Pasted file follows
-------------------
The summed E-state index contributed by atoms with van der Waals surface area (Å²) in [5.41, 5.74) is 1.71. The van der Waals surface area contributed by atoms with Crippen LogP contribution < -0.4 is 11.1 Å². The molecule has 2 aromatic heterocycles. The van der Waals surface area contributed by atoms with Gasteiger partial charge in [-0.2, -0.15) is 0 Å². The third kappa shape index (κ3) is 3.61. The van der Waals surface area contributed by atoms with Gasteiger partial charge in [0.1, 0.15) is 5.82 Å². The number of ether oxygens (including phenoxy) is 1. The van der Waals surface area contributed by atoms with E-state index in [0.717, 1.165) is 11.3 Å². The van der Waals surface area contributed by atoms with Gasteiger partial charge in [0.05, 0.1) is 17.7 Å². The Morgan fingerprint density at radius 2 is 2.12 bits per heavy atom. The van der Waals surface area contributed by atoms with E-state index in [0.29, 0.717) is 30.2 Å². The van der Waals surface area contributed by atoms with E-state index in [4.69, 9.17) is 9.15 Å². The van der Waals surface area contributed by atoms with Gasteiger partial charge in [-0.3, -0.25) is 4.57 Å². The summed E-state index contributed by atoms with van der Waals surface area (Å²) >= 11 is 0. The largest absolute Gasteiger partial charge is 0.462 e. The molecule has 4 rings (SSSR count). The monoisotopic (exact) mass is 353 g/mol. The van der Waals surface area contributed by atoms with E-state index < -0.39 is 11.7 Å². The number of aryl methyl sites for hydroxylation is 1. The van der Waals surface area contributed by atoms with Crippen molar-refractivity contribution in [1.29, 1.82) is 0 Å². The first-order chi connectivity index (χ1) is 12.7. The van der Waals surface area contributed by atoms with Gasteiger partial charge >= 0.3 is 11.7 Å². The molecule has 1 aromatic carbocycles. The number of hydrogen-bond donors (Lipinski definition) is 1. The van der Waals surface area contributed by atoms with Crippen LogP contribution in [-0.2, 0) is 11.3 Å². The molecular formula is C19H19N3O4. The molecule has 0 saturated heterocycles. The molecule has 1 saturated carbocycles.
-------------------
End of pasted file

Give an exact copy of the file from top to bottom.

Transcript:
The summed E-state index contributed by atoms with van der Waals surface area (Å²) in [5.41, 5.74) is 1.71. The van der Waals surface area contributed by atoms with Crippen LogP contribution < -0.4 is 11.1 Å². The molecule has 2 aromatic heterocycles. The van der Waals surface area contributed by atoms with Gasteiger partial charge in [-0.2, -0.15) is 0 Å². The third kappa shape index (κ3) is 3.61. The van der Waals surface area contributed by atoms with Gasteiger partial charge in [0.1, 0.15) is 5.82 Å². The number of ether oxygens (including phenoxy) is 1. The van der Waals surface area contributed by atoms with E-state index in [0.717, 1.165) is 11.3 Å². The van der Waals surface area contributed by atoms with Gasteiger partial charge in [0.05, 0.1) is 17.7 Å². The Morgan fingerprint density at radius 2 is 2.12 bits per heavy atom. The van der Waals surface area contributed by atoms with E-state index in [0.29, 0.717) is 30.2 Å². The van der Waals surface area contributed by atoms with E-state index in [4.69, 9.17) is 9.15 Å². The van der Waals surface area contributed by atoms with Gasteiger partial charge in [-0.3, -0.25) is 4.57 Å². The summed E-state index contributed by atoms with van der Waals surface area (Å²) >= 11 is 0. The largest absolute Gasteiger partial charge is 0.462 e. The molecule has 4 rings (SSSR count). The monoisotopic (exact) mass is 353 g/mol. The van der Waals surface area contributed by atoms with E-state index < -0.39 is 11.7 Å². The number of aryl methyl sites for hydroxylation is 1. The van der Waals surface area contributed by atoms with Crippen molar-refractivity contribution in [1.29, 1.82) is 0 Å². The first-order chi connectivity index (χ1) is 12.7. The van der Waals surface area contributed by atoms with Gasteiger partial charge >= 0.3 is 11.7 Å². The molecule has 1 aromatic carbocycles. The number of hydrogen-bond donors (Lipinski definition) is 1. The van der Waals surface area contributed by atoms with Crippen LogP contribution in [-0.2, 0) is 11.3 Å². The molecular formula is C19H19N3O4. The molecule has 0 saturated heterocycles. The molecule has 1 saturated carbocycles.